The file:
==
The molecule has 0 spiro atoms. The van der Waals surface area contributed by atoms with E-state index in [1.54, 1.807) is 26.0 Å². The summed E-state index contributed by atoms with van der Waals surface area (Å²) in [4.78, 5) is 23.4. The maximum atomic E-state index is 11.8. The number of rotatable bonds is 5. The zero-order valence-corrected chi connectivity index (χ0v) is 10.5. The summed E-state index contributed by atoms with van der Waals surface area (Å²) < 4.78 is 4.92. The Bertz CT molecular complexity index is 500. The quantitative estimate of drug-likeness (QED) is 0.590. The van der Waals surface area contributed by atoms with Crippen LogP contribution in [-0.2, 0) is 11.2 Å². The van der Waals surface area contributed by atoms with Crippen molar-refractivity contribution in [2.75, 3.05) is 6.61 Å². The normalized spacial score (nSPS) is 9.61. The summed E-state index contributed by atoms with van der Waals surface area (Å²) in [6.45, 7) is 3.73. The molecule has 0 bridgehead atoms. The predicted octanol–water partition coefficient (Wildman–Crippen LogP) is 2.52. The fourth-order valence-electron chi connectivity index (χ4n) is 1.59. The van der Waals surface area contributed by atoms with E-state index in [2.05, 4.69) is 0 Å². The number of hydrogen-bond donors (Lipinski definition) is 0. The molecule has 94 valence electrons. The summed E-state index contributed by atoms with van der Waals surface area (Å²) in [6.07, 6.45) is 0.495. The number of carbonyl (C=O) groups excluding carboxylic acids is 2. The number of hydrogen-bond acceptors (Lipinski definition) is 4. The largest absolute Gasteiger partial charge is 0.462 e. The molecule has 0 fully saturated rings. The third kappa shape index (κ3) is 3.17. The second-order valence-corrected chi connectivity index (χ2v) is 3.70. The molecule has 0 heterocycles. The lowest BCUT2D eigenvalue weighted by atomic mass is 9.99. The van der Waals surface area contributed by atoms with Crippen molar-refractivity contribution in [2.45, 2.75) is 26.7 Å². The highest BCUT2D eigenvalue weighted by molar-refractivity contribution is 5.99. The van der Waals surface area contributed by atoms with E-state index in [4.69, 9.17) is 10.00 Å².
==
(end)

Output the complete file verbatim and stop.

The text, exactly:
The molecule has 0 spiro atoms. The van der Waals surface area contributed by atoms with E-state index in [1.54, 1.807) is 26.0 Å². The summed E-state index contributed by atoms with van der Waals surface area (Å²) in [4.78, 5) is 23.4. The maximum atomic E-state index is 11.8. The number of rotatable bonds is 5. The zero-order valence-corrected chi connectivity index (χ0v) is 10.5. The summed E-state index contributed by atoms with van der Waals surface area (Å²) < 4.78 is 4.92. The Bertz CT molecular complexity index is 500. The quantitative estimate of drug-likeness (QED) is 0.590. The van der Waals surface area contributed by atoms with Crippen LogP contribution in [-0.2, 0) is 11.2 Å². The van der Waals surface area contributed by atoms with Crippen molar-refractivity contribution in [2.75, 3.05) is 6.61 Å². The normalized spacial score (nSPS) is 9.61. The summed E-state index contributed by atoms with van der Waals surface area (Å²) in [6.45, 7) is 3.73. The molecule has 0 bridgehead atoms. The predicted octanol–water partition coefficient (Wildman–Crippen LogP) is 2.52. The fourth-order valence-electron chi connectivity index (χ4n) is 1.59. The van der Waals surface area contributed by atoms with E-state index in [2.05, 4.69) is 0 Å². The number of hydrogen-bond donors (Lipinski definition) is 0. The molecule has 94 valence electrons. The summed E-state index contributed by atoms with van der Waals surface area (Å²) in [6.07, 6.45) is 0.495. The number of carbonyl (C=O) groups excluding carboxylic acids is 2. The number of hydrogen-bond acceptors (Lipinski definition) is 4. The largest absolute Gasteiger partial charge is 0.462 e. The molecule has 0 fully saturated rings. The third kappa shape index (κ3) is 3.17. The second-order valence-corrected chi connectivity index (χ2v) is 3.70. The molecule has 0 heterocycles. The lowest BCUT2D eigenvalue weighted by atomic mass is 9.99. The van der Waals surface area contributed by atoms with Crippen molar-refractivity contribution in [2.45, 2.75) is 26.7 Å². The highest BCUT2D eigenvalue weighted by molar-refractivity contribution is 5.99. The van der Waals surface area contributed by atoms with E-state index in [4.69, 9.17) is 10.00 Å².